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Give Me Your Heart by Joyce Carol Oates

The authoress does it again.

Some people are addicted to caramel macchiato with whipped cream. Some are addicted to reality television. One of my favorite addictions is authoress Joyce Carol Oates. The woman is as prolific as you can get, producing fiction at a faster rate than any other (good) author that I can think of, and it pretty much never disappoints. Some of it is horrific; some of it is hilarious. Much of it is in between, and I suppose that’s why I love her so much. The woman can tell a story.

In the latest collection of works by Oates that I have read, Give Me Your Heart, the reader is treated to a wide variety of heart-stopping and heart-giving tales. The titular short story is a letter from a woman to an old lover who could have ruined her life, and she feels that it’s time he pay up and give her his ticker. A common theme of the author’s, that of a young girl in trouble (often at the hands of men), is prevalent in several of the stories, including an impressive one about a teen surrounded by lustful men in their twenties who must devise a way out by her wits. A real sense of place can be found in a couple of these tales, particularly one about a very dangerous river area and a young woman desperate to find safety in her life.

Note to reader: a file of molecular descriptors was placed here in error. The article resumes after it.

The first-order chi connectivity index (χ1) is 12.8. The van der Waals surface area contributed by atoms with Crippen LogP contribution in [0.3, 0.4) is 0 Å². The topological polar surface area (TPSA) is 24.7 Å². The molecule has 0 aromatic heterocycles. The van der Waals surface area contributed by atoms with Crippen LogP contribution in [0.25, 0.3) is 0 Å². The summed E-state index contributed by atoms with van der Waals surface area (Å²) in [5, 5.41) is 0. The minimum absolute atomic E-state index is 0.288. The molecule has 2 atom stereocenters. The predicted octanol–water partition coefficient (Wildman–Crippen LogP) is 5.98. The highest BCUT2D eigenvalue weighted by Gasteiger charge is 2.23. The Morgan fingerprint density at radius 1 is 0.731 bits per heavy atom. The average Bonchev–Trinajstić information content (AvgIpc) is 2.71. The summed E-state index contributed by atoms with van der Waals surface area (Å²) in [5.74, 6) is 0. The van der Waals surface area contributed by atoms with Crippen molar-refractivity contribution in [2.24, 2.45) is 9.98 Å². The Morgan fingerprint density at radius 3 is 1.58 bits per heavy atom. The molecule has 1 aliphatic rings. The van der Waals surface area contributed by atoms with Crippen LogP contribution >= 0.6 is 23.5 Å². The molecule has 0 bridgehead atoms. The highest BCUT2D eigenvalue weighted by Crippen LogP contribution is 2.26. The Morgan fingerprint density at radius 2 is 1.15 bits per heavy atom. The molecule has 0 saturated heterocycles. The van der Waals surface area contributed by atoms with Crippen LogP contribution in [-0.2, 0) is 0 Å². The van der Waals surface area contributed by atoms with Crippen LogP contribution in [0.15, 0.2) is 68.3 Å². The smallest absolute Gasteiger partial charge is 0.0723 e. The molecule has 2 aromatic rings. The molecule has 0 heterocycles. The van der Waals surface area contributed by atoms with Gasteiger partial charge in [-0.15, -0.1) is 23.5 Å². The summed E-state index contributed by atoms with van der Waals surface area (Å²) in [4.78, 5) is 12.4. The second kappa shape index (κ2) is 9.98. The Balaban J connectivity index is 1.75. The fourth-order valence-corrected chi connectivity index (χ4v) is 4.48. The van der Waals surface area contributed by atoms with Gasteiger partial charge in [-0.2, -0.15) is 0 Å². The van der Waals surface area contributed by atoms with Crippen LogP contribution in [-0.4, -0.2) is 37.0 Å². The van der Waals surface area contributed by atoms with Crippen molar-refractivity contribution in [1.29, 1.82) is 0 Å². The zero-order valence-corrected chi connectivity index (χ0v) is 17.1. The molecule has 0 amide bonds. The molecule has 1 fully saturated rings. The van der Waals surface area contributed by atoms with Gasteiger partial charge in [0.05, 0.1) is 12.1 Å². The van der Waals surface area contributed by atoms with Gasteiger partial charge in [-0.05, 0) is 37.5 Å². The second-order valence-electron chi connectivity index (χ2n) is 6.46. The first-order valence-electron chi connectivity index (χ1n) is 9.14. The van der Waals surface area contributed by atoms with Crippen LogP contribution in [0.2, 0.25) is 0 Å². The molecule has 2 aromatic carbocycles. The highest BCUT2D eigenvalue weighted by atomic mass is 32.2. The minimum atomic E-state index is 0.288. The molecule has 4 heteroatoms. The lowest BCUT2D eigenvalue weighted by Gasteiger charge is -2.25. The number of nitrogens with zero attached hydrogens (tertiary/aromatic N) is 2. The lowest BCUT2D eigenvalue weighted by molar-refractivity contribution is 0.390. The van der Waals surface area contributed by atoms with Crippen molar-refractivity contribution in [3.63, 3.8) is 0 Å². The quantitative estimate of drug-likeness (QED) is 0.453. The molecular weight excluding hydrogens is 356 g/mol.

Perhaps the most moving story for me was the final one in the collection, which was about a soldier returned home from the war in the Middle East badly damaged both physically and mentally. It’s a story we’ve all heard and we can all envision, yet it never fails to make us weep and wonder what we are doing to our men and women. Dubbing them heroes really just isn’t enough, and in some cases, it’s like a slap in the face to them after they suffer the worst punishment a person ever could.

My only complaint with this collection is that some of the stories did seem a little verbose, as if Oates needed to fulfill more details than the reader perhaps needed to know. She lost me in a couple and I had to return later to finish them. They were still quite enjoyable, but with so many of these seemingly unnecessary details I do wonder if there is a personal application to any of these stories in her life. I think most authors have at least tiny bit of themselves in their work, after all.

I would heartily recommend Give Me Your Heart at the top of anyone’s summer reading list. It’s fast to read through for the most part, with perhaps the most payoff you’ll get out of fiction. Satisfaction is definitely what keeps me coming back to Oates every single time.